Whatever the reason, it was a pretty sorry sight with paint peeling like an old, neglected house. I didn't think that simply putting more paint on would solve the problem. So, back into the shop...

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A picture of the original King Canvasback for comparison.

I picked up 10 yards of cheap nylon from the $1/yd bin at Wal-Mart. It was really too lightweight for the application, but it made for a good, tight base. Then I put a layer of six-ounce fiberglass on top of it, which has held up very well. It's a light tan color, so with the FG on top of it, it's almost clear. The framing is clearly visible through it and when you're paddling you can see the waterline undulating on the outside.

Here it is on my modified Harbor Freight trailer. You can see just how visible the frame is through the skin. I also have a piece of pool noodle that I split lengthwise to pad the forward backrest.

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I worked on the boat in my garage over a period of about two or three months. I kept the doors open during the warm spring and summer evenings. After a while, it got to be a regular occurrence for folks in the neighborhood to walk down the alley to see how things were progressing. As I'm sure you can imagine, I got questions and comments on it during construction, and still do, wherever I go. "Did you build that yourself?" "Will it float?" "Wow, that's COOL!" "Was it hard to do?" "What's it made of?" "How long did it take you to finish it?"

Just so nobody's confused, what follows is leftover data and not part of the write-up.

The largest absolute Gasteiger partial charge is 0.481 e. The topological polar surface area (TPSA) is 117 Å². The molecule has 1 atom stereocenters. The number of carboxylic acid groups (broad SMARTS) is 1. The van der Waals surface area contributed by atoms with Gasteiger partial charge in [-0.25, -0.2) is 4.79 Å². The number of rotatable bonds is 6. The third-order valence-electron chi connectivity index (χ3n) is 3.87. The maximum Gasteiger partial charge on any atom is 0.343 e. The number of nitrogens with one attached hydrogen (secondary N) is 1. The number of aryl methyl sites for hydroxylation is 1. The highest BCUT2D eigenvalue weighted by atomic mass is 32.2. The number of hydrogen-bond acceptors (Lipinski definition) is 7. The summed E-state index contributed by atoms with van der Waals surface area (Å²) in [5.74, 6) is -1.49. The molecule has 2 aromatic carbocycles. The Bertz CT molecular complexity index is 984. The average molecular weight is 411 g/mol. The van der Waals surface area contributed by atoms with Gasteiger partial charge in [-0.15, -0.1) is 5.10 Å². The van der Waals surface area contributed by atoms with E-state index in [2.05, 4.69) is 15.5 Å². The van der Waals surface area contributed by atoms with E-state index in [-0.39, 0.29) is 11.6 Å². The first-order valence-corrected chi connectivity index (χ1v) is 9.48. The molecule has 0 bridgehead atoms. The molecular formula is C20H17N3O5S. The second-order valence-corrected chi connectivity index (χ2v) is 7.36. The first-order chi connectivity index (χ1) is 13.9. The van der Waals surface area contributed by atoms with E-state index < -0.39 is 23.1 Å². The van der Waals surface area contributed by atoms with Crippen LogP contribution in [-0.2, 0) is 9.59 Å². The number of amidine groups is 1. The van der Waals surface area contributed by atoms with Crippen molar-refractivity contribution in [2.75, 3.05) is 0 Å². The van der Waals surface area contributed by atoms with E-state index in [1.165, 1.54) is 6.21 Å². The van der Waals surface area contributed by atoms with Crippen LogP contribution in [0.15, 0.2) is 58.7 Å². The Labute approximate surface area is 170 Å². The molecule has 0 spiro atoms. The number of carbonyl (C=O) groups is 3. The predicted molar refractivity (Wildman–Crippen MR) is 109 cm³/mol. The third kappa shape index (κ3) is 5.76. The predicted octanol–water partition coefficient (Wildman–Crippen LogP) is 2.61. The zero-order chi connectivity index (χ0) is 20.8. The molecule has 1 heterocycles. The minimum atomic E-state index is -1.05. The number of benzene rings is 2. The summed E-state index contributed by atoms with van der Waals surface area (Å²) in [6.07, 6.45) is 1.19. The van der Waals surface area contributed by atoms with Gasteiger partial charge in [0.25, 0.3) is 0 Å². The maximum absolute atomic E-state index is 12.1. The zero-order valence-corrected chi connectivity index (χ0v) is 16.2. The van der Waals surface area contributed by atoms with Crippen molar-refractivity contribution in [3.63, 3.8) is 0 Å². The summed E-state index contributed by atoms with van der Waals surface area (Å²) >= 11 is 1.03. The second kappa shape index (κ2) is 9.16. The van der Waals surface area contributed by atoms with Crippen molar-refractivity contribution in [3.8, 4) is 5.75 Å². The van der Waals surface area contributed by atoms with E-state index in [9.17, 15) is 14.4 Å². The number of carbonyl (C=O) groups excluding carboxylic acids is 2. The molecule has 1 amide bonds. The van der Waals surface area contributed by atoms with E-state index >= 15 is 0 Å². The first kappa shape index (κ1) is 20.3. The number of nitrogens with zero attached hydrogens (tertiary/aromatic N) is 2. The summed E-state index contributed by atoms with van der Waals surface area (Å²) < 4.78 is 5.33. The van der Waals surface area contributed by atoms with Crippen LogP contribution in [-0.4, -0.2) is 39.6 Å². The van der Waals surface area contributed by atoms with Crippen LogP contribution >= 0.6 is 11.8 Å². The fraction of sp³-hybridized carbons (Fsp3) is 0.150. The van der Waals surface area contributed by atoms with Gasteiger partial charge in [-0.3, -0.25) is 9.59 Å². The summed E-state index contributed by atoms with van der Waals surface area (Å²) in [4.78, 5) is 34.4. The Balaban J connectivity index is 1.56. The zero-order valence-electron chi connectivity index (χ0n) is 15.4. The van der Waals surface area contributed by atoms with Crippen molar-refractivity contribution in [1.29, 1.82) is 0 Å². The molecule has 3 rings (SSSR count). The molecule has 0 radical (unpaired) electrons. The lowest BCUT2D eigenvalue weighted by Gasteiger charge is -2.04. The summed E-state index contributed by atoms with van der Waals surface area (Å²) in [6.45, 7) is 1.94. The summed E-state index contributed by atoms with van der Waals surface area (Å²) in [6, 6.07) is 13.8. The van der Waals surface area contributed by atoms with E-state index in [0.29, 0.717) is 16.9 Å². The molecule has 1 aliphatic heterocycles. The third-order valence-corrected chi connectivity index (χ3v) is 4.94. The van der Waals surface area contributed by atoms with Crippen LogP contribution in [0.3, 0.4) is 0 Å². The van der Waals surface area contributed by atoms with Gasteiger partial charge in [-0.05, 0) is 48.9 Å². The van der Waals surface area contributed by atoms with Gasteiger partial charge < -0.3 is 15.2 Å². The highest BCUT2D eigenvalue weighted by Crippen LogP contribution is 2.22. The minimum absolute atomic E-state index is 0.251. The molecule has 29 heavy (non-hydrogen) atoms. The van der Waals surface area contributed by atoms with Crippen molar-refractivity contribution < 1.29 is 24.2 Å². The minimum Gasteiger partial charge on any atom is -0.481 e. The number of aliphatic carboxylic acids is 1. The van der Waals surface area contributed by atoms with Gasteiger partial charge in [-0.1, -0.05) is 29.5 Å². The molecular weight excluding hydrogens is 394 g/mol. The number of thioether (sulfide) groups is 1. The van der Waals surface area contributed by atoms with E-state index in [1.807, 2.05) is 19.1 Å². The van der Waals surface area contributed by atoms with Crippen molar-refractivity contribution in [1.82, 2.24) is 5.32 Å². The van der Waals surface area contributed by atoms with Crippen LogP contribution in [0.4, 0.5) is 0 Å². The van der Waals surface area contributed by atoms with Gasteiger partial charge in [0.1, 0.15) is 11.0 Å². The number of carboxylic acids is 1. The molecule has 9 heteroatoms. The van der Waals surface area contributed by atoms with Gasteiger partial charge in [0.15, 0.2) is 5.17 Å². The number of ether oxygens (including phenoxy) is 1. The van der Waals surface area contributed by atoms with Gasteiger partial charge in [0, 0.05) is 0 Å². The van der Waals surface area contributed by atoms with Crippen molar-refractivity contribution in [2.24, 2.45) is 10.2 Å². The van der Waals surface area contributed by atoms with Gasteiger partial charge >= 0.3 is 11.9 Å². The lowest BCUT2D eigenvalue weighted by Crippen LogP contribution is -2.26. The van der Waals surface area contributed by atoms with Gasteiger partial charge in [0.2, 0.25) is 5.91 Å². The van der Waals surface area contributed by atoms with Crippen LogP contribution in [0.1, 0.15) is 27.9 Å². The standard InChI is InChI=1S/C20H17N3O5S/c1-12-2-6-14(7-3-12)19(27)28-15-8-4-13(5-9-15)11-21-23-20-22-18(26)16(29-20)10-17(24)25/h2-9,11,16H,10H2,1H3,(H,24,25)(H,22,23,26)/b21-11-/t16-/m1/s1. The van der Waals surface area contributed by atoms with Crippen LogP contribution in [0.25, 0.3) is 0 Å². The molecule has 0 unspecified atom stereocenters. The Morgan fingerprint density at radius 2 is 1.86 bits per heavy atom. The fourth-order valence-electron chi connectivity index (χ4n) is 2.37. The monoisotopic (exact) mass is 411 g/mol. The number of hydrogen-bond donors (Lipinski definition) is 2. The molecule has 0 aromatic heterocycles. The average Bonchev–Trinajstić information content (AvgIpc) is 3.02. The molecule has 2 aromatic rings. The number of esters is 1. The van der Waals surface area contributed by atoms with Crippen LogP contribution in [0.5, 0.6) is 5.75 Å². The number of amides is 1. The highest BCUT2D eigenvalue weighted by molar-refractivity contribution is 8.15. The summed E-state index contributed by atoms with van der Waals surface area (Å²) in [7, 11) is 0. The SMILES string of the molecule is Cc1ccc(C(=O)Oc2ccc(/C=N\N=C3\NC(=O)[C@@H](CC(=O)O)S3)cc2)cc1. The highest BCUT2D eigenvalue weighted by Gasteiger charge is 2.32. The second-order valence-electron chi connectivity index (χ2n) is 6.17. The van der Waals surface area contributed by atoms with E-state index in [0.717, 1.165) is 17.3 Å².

We've had lots of fun paddling and fishing on the local lakes and rivers this year. The kids are so enthusiastic that next I guess I'll have to work on a couple of boats for them to paddle. We might just be on the way to starting our own kayaking club. Stay tuned for that installment.